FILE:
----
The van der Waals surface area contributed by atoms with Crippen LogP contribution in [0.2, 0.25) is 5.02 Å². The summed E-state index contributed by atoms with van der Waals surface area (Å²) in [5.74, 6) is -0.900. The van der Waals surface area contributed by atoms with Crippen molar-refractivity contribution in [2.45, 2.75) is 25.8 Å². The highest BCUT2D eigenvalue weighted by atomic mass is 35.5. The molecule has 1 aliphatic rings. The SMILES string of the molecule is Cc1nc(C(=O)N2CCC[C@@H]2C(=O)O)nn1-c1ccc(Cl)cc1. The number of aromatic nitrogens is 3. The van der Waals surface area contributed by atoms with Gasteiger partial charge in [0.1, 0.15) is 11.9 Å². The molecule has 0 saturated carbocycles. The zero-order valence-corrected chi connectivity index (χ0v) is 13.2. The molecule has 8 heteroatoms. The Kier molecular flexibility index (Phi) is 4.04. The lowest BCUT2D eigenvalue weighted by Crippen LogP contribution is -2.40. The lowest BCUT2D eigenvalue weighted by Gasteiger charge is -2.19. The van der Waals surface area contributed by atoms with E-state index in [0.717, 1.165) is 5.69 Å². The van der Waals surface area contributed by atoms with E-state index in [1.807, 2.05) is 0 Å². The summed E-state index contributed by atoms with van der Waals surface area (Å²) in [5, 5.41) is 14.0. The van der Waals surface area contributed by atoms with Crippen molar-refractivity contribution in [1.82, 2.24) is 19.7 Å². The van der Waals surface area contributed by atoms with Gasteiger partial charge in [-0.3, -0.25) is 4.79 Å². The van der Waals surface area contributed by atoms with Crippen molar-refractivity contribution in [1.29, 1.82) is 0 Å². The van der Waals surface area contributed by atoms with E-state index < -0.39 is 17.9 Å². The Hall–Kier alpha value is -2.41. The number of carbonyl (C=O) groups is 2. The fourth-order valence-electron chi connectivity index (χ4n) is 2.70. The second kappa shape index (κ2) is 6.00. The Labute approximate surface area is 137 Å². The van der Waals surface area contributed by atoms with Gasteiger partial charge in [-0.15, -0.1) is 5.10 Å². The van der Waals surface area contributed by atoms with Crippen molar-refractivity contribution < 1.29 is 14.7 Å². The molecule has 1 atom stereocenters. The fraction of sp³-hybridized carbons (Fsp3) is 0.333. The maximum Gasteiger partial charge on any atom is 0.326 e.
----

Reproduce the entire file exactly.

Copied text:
The van der Waals surface area contributed by atoms with Crippen LogP contribution in [0.2, 0.25) is 5.02 Å². The summed E-state index contributed by atoms with van der Waals surface area (Å²) in [5.74, 6) is -0.900. The van der Waals surface area contributed by atoms with Crippen molar-refractivity contribution in [2.45, 2.75) is 25.8 Å². The highest BCUT2D eigenvalue weighted by atomic mass is 35.5. The molecule has 1 aliphatic rings. The SMILES string of the molecule is Cc1nc(C(=O)N2CCC[C@@H]2C(=O)O)nn1-c1ccc(Cl)cc1. The number of aromatic nitrogens is 3. The van der Waals surface area contributed by atoms with Gasteiger partial charge in [0.1, 0.15) is 11.9 Å². The molecule has 0 saturated carbocycles. The zero-order valence-corrected chi connectivity index (χ0v) is 13.2. The molecule has 8 heteroatoms. The Kier molecular flexibility index (Phi) is 4.04. The lowest BCUT2D eigenvalue weighted by Crippen LogP contribution is -2.40. The lowest BCUT2D eigenvalue weighted by Gasteiger charge is -2.19. The van der Waals surface area contributed by atoms with E-state index in [0.717, 1.165) is 5.69 Å². The van der Waals surface area contributed by atoms with E-state index in [1.807, 2.05) is 0 Å². The summed E-state index contributed by atoms with van der Waals surface area (Å²) in [5, 5.41) is 14.0. The van der Waals surface area contributed by atoms with Crippen molar-refractivity contribution in [1.82, 2.24) is 19.7 Å². The van der Waals surface area contributed by atoms with Gasteiger partial charge in [-0.3, -0.25) is 4.79 Å². The van der Waals surface area contributed by atoms with Crippen molar-refractivity contribution in [1.29, 1.82) is 0 Å². The van der Waals surface area contributed by atoms with E-state index < -0.39 is 17.9 Å². The Hall–Kier alpha value is -2.41. The number of carbonyl (C=O) groups is 2. The fourth-order valence-electron chi connectivity index (χ4n) is 2.70. The second kappa shape index (κ2) is 6.00. The Labute approximate surface area is 137 Å². The van der Waals surface area contributed by atoms with Gasteiger partial charge in [-0.15, -0.1) is 5.10 Å². The van der Waals surface area contributed by atoms with Crippen molar-refractivity contribution < 1.29 is 14.7 Å². The molecule has 1 atom stereocenters. The fraction of sp³-hybridized carbons (Fsp3) is 0.333. The maximum Gasteiger partial charge on any atom is 0.326 e.